Is Mind Fundamental?

General discussion, particularly exploring the Dharma in the modern world.
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Matt J
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Is Mind Fundamental?

Post by Matt J » Sat Mar 03, 2018 2:10 am

In another thread, the issue was raised: is mind fundamental? I thought it would be fun to revisit this as it is something I am actively working on.

I would say that mind is fundamental. I think in a basic sense, all that we experience is mind or transformations of consciousness. For example, a scientist will tell us that light is composed of photons vibrating at a certain wavelength, and when they strike the sensors in the eye, which generates signals to the brain, which conjures up an image of a red rose. But that is just a set of concepts that we have learned. What we actually experience is the visual sensation of red and green and various colors in between (as a part of a larger field of flowing, shimmering colors, I would add--- but we focus on some of these colors and apply the label "rose."). Only sentient beings experience the redness of red or the heat of fire. Without sentient beings, there would be no color, sound, touch, taste or smell. And we never experience photons bouncing off the eye for instance, or electric signals humming in our brain. We experience RED.

So are these qualities mental? I would say so. The quality of waking experience and the quality of dream experience is the same. Both are composed of colors, sounds, etc. Thoughts are similar, too. Not only this, must experience changes form mind to mind. Two beings looking at the same rose will have two different experiences. One may think the rose is beautiful, while another might be bored. A beetle might see it as food, while another bug might see it as a house. It will be huge to tiny creatures and tiny to huge creatures. While It is supposedly the same rose, it has no enduring essence. The difference must be based on the different minds.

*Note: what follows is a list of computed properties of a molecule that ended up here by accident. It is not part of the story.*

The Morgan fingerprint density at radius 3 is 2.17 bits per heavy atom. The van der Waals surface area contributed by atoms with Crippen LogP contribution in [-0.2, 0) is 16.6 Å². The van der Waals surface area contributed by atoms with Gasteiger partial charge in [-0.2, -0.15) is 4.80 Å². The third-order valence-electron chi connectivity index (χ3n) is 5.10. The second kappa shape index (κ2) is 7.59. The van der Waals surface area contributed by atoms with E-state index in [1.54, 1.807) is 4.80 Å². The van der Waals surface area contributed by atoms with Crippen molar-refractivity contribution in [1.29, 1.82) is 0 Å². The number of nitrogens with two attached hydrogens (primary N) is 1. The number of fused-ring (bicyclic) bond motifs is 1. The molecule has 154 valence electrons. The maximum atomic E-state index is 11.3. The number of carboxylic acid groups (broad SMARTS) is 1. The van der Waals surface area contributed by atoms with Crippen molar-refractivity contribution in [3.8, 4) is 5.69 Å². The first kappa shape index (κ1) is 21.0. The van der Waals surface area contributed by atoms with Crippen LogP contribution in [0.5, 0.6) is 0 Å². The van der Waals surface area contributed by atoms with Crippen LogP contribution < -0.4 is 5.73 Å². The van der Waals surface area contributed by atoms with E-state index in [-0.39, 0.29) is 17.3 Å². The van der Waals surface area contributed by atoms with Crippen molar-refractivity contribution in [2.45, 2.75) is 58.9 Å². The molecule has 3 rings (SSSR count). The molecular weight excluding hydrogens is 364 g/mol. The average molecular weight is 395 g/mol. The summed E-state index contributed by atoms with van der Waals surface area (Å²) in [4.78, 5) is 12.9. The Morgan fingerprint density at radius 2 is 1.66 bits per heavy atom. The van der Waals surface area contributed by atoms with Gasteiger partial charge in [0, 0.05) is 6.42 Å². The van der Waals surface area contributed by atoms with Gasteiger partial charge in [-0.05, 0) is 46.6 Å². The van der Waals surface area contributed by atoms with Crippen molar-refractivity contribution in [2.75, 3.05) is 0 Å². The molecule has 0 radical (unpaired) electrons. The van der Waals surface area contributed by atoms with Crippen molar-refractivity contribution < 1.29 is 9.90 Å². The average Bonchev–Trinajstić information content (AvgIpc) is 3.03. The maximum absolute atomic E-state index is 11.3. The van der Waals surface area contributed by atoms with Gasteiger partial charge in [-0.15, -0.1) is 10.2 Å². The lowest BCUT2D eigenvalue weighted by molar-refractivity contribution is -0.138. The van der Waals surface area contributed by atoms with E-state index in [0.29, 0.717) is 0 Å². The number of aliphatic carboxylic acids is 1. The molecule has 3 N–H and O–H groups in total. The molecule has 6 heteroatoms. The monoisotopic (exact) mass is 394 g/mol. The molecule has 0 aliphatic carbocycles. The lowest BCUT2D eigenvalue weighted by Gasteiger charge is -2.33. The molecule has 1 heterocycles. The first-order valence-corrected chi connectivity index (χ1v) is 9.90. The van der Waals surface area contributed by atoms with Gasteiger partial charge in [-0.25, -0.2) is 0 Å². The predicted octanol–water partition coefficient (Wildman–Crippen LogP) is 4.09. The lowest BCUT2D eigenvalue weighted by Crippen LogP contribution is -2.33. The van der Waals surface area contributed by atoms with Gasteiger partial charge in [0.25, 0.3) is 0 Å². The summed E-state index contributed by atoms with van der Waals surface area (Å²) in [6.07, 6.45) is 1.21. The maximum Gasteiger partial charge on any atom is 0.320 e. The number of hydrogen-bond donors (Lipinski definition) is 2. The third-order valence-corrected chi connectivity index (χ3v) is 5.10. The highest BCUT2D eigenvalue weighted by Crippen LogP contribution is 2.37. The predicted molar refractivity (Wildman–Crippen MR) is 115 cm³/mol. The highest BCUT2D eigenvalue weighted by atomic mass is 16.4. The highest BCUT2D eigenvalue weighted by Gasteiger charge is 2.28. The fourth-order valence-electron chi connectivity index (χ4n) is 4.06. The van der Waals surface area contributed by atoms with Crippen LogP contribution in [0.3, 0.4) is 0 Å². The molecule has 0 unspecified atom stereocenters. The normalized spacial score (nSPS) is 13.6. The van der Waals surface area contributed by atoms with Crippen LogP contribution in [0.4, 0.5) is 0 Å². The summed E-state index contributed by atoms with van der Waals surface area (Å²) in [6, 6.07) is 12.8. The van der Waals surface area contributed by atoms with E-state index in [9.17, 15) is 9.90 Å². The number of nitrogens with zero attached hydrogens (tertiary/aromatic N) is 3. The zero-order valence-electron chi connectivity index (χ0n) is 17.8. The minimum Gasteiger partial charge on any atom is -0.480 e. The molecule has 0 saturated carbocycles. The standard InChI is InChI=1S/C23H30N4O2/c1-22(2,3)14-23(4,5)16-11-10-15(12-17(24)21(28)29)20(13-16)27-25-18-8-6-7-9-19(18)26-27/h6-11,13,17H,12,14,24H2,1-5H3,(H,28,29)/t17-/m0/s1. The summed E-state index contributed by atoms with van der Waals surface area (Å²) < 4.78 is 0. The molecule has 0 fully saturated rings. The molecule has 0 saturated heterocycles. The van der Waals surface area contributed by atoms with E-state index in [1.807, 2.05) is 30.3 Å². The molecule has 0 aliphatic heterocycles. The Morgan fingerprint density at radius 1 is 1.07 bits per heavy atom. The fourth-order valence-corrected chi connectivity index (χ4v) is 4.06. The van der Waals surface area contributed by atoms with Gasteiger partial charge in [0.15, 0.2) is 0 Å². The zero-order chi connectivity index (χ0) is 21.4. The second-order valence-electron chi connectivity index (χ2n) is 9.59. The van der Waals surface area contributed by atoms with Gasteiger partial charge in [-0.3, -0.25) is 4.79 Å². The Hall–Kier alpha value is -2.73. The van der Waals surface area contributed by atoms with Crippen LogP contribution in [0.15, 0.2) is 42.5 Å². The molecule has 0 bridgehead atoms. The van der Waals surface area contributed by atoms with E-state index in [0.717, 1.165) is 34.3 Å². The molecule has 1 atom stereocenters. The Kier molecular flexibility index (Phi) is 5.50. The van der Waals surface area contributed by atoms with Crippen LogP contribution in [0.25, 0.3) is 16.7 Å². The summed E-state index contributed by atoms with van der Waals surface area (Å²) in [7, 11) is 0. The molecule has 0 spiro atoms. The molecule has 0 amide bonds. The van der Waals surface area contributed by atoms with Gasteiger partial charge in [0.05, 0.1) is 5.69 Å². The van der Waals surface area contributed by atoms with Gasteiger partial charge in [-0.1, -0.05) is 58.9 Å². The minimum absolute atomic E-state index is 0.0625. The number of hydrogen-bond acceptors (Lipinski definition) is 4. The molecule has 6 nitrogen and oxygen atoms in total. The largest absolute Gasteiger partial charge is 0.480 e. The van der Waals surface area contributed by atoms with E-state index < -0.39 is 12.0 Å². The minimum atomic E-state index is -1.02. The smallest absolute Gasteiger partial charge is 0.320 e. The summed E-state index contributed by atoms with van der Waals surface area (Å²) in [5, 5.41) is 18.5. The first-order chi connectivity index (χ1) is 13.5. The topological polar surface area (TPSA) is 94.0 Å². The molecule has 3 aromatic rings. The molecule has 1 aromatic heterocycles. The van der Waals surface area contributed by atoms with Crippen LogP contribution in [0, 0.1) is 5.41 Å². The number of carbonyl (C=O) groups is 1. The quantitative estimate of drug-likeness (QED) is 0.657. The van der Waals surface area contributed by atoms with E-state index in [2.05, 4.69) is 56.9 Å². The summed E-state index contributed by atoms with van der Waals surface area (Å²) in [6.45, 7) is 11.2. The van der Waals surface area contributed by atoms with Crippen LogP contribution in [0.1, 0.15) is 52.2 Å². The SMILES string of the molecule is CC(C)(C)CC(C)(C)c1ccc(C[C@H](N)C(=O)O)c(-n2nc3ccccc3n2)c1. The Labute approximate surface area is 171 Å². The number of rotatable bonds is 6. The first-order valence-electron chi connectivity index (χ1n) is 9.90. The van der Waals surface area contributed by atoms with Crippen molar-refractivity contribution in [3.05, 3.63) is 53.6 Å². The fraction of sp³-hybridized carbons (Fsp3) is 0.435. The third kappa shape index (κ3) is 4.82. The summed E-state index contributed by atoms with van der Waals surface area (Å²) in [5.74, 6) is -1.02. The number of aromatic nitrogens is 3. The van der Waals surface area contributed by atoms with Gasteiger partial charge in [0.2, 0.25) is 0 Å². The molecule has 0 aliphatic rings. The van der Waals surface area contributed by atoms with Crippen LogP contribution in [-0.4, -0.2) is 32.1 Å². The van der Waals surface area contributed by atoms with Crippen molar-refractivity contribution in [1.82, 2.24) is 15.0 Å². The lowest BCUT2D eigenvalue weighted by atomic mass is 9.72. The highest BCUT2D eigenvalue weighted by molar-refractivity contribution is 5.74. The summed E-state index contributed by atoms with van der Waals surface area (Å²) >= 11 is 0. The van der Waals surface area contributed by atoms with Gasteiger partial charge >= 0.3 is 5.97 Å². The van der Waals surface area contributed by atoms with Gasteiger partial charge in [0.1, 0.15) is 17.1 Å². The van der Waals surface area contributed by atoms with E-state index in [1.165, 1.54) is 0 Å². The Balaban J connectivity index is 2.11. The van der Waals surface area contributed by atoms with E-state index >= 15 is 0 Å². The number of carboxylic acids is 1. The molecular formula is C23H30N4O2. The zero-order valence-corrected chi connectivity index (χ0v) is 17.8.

Is there anything beyond these qualities or appearances? That is at best unknown. Modern materialists suggest that something outside the mind, and independent of the mind, gives rise to the mind. But this lies on a network of concepts and assumptions that can never be proven. We cannot step outside of the mind to see how things are independently of the mind--- this is a flat contradiction. Further, the idea of matter is based on inference, and inferences are always open to falsification. In fact, scientists who used to believe that matter was solid and enduring because it was composed of indestructible atoms soon learned that this was not the case at all. In fact, the idea of some sort of enduring matter may be another form of selfing.
SunWuKong wrote:
Fri Mar 02, 2018 3:09 am
krodha wrote:
Wed Feb 28, 2018 7:58 pm

At the end of the day mind is fundamental, and matter is a byproduct of incorrectly cognizing mind's own display...
really? where's the proof of that?
"The essence of meditation practice is to let go of all your expectations about meditation. All the qualities of your natural mind -- peace, openness, relaxation, and clarity -- are present in your mind just as it is. You don't have to do anything different. You don't have to shift or change your awareness. All you have to do while observing your mind is to recognize the qualities it already has."
--- Yongey Mingyur Rinpoche

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PadmaVonSamba
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Re: Is Mind Fundamental?

Post by PadmaVonSamba » Sat Mar 03, 2018 2:27 am

The fact that awareness occurs cannot be denied.
Awareness is activity of mind.
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muni
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Re: Is Mind Fundamental?

Post by muni » Sat Mar 03, 2018 8:01 am

Yes. Mind is fundamental for everything and all and all. Its Nature is all inclusive and impossible to divide other than by delusions' pollution, creating the idea of a restricted nature on itself. That is dream.
Our mind is the basis of everything, and from our mind everything arises, Samsara and Nirvana, ordinary sentient beings and Enlightened Ones. Consider the way beings transmigrate in the impure vision of Samsara: even though the Essence of the Mind, the true nature of our mind, is totally pure right from the beginning, nevertheless, because pure mind is temporarily obscured by the impurity of ignorance, there is no self-recognition of our own State. Through this lack of self-recognition arise illusory thoughts and actions created by the passions. Thus various negative karmic causes are accumulated and since their maturation as effects is inevitable, one suffers bitterly, transmigrating in the six states of existence. Thus, not recognizing one's own State is the cause of transmigration, and through this cause one becomes the slave of illusions and distractions.
“ Only the development of compassion and understanding for others can bring us the tranquility and happiness we all seek. ”